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Thomas Moore·

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The appetite for news·

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A few words on corals·

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A night in the Bell Inn·

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My wonderful adventures in Skitzland·

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Charlotte Corday·

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Doing·

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Young Russia·

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Lord Byron, Wordsworth, and Charles Lamb·

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Monthly record of current events

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In 1989 I published a book about a plutonium-producing nuclear complex in En­gland, on the coast of the Irish Sea. The plant is called Sellafield now. In 1957, when it was the site of the most serious nuclear accident then known to have occurred, the plant was called Windscale. While working on the book, I learned from reports in the British press that in the course of normal functioning it released significant quantities of waste—plutonium and other transuranic elements—into the environment and the adjacent sea. There were reports of high cancer rates. The plant had always been wholly owned by the British government. I believe at some point the government bought it from itself. Privatization was very well thought of at the time, and no buyer could be found for this vast monument to dinosaur modernism.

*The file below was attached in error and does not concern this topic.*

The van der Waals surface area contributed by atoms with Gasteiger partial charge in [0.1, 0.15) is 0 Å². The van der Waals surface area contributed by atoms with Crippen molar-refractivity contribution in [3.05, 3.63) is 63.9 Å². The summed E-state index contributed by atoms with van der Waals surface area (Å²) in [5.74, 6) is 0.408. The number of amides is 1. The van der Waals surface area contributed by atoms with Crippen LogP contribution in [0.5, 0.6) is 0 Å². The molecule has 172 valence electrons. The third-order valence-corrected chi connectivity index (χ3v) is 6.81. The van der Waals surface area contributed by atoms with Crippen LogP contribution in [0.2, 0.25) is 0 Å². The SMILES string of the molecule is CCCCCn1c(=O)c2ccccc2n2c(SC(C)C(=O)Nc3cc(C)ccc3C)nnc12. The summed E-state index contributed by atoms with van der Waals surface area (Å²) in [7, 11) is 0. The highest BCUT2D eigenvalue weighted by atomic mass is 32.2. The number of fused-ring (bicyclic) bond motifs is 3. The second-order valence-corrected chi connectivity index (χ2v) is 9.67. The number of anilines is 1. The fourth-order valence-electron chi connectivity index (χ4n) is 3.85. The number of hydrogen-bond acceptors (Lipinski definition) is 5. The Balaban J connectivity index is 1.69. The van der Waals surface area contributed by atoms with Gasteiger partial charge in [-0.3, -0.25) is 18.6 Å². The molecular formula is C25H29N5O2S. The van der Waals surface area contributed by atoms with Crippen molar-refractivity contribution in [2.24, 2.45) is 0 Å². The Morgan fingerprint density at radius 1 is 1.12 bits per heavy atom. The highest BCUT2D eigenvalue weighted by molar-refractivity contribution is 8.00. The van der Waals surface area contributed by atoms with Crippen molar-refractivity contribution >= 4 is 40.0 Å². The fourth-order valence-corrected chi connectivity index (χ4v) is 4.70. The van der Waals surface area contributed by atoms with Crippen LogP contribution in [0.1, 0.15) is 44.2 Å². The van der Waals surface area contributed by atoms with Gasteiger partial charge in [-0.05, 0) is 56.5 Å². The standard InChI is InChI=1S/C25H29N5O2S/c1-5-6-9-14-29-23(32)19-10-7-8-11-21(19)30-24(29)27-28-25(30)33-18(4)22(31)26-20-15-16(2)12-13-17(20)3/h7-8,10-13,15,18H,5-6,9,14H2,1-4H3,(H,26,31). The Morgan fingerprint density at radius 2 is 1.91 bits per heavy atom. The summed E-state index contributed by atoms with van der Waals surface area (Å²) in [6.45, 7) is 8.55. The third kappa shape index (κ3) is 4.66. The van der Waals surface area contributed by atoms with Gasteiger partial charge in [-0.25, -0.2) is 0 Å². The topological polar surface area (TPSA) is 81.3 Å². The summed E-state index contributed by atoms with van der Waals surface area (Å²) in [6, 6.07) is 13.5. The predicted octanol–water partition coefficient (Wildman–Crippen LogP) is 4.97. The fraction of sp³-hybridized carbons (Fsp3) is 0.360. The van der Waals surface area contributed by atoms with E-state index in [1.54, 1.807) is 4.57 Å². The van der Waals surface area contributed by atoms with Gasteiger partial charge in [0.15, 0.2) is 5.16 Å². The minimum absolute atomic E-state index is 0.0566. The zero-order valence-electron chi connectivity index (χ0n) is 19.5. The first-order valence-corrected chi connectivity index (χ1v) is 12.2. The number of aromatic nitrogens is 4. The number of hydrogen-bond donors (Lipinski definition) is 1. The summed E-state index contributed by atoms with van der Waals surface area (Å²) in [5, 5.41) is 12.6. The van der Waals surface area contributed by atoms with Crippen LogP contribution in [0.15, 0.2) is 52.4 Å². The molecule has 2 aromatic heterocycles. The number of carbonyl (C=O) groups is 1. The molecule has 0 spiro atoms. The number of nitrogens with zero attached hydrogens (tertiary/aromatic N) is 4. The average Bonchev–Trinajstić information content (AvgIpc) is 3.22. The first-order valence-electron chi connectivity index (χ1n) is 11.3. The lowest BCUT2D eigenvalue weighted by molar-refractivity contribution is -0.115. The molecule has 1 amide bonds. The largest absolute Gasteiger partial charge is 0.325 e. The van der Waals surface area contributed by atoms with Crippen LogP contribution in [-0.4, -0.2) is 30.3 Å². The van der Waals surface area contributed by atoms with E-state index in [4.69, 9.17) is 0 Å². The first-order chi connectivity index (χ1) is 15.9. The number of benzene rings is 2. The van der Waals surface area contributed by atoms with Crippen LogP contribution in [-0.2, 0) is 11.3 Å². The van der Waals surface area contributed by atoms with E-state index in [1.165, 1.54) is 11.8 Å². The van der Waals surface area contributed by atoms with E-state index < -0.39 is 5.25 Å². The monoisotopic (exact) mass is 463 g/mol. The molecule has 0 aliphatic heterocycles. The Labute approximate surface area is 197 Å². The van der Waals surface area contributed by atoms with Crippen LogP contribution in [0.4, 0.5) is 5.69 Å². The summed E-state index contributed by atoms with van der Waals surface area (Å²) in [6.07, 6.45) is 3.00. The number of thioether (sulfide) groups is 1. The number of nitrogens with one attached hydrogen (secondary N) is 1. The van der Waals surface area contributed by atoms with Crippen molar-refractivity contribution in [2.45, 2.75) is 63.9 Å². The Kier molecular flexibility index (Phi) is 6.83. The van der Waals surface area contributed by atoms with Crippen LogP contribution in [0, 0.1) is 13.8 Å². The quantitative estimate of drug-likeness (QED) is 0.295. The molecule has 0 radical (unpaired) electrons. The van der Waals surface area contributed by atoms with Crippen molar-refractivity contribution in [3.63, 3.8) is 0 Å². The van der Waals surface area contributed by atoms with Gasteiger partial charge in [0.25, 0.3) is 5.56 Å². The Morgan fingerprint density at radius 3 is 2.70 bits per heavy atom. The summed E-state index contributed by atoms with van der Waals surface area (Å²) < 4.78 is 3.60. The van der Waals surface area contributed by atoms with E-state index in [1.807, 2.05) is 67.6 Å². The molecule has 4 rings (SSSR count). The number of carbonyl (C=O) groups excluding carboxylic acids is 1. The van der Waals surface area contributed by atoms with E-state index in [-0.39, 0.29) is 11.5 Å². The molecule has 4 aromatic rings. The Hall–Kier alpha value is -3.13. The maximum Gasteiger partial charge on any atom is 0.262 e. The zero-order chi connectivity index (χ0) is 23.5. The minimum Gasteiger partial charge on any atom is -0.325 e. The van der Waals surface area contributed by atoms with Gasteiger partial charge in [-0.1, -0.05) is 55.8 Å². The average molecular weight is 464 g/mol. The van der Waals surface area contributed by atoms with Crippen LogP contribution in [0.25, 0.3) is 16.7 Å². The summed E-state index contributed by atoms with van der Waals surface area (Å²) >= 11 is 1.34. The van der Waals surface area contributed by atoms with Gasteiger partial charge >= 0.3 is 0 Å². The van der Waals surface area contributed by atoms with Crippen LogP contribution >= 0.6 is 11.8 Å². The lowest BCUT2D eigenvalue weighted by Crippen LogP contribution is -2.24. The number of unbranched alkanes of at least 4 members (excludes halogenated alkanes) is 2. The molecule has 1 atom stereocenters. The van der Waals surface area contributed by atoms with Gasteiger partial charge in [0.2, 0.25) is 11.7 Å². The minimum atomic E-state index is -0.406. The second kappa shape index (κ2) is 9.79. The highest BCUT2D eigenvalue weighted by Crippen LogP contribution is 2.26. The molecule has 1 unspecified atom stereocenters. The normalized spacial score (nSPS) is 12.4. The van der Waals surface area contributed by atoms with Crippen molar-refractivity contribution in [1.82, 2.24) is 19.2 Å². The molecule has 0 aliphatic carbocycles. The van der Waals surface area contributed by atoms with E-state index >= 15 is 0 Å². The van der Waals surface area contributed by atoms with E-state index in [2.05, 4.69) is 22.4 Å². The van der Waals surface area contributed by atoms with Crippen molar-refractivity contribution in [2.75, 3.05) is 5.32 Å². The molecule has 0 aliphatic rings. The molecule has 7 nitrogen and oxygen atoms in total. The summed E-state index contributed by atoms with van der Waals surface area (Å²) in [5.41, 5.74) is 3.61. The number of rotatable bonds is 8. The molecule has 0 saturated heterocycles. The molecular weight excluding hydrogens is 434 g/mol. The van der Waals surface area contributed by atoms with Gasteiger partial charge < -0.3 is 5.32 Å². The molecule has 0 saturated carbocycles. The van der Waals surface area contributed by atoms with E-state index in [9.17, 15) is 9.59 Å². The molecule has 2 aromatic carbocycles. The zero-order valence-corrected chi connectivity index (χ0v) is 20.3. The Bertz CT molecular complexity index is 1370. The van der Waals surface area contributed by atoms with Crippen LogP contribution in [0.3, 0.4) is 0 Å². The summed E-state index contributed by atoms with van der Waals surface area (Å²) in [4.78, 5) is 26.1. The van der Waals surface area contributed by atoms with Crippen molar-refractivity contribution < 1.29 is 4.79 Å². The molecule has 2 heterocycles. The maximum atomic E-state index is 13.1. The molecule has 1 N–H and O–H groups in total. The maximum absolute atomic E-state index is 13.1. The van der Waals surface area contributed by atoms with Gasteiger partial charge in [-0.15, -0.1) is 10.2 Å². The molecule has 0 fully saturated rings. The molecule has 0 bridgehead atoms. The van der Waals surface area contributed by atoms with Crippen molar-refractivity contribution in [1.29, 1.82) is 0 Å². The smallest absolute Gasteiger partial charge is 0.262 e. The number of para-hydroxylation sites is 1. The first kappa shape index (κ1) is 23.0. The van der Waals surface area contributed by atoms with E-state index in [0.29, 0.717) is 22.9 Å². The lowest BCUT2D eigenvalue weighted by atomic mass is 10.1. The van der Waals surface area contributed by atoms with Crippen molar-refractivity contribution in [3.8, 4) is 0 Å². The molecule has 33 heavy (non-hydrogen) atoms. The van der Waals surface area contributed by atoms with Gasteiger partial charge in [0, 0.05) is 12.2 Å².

Back then, I shared the American assumption that such things were dealt with responsibly, or at least rationally, at least in the West outside the United States. Windscale/Sellafield is by no means the anomaly I thought it was then. But the fact that a government entrusted with the well-being of a crowded island would visit this endless, silent disaster on its own people was striking to me, and I spent almost a decade trying to understand it. I learned immediately that the motives were economic. What of all this noxious efflux they did not spill they sold into a global market.

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Last fall, a court filing in the Eastern District of Virginia inadvertently suggested that the Justice Department had indicted WikiLeaks founder Julian Assange. The Wall Street Journal, the New York Times, and other outlets reported soon after that Assange had likely been secretly indicted for conspiring with his sources to publish classified government material and hacked documents belonging to the Democratic National Committee, among other things.